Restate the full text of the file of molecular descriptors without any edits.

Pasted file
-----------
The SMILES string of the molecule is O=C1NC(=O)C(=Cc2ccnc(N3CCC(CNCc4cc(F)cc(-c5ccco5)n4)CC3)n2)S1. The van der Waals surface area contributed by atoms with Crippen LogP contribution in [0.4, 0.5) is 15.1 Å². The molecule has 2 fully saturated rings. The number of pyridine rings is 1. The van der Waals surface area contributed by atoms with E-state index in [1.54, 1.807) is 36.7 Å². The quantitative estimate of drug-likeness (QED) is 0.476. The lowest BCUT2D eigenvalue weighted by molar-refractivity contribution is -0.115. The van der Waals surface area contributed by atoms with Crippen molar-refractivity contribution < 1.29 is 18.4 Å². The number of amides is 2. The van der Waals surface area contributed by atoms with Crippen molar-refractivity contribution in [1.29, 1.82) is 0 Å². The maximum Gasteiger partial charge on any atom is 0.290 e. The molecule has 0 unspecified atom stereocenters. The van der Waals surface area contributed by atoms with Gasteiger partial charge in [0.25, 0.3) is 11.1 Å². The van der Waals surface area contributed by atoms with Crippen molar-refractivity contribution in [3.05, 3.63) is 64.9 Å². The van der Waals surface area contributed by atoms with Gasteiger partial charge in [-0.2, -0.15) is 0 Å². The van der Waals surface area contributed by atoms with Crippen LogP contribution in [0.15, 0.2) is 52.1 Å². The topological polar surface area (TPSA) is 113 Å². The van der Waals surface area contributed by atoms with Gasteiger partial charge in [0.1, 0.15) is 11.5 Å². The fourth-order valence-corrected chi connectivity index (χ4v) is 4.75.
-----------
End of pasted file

The SMILES string of the molecule is O=C1NC(=O)C(=Cc2ccnc(N3CCC(CNCc4cc(F)cc(-c5ccco5)n4)CC3)n2)S1. The van der Waals surface area contributed by atoms with Crippen LogP contribution in [0.4, 0.5) is 15.1 Å². The molecule has 2 fully saturated rings. The number of pyridine rings is 1. The van der Waals surface area contributed by atoms with E-state index in [1.54, 1.807) is 36.7 Å². The quantitative estimate of drug-likeness (QED) is 0.476. The lowest BCUT2D eigenvalue weighted by molar-refractivity contribution is -0.115. The van der Waals surface area contributed by atoms with Crippen molar-refractivity contribution < 1.29 is 18.4 Å². The number of amides is 2. The van der Waals surface area contributed by atoms with Crippen molar-refractivity contribution in [1.29, 1.82) is 0 Å². The maximum Gasteiger partial charge on any atom is 0.290 e. The molecule has 0 unspecified atom stereocenters. The van der Waals surface area contributed by atoms with Gasteiger partial charge in [0.25, 0.3) is 11.1 Å². The van der Waals surface area contributed by atoms with Crippen molar-refractivity contribution in [3.05, 3.63) is 64.9 Å². The van der Waals surface area contributed by atoms with Gasteiger partial charge in [-0.2, -0.15) is 0 Å². The van der Waals surface area contributed by atoms with Crippen LogP contribution in [0.15, 0.2) is 52.1 Å². The topological polar surface area (TPSA) is 113 Å². The van der Waals surface area contributed by atoms with Gasteiger partial charge in [0.1, 0.15) is 11.5 Å². The fourth-order valence-corrected chi connectivity index (χ4v) is 4.75.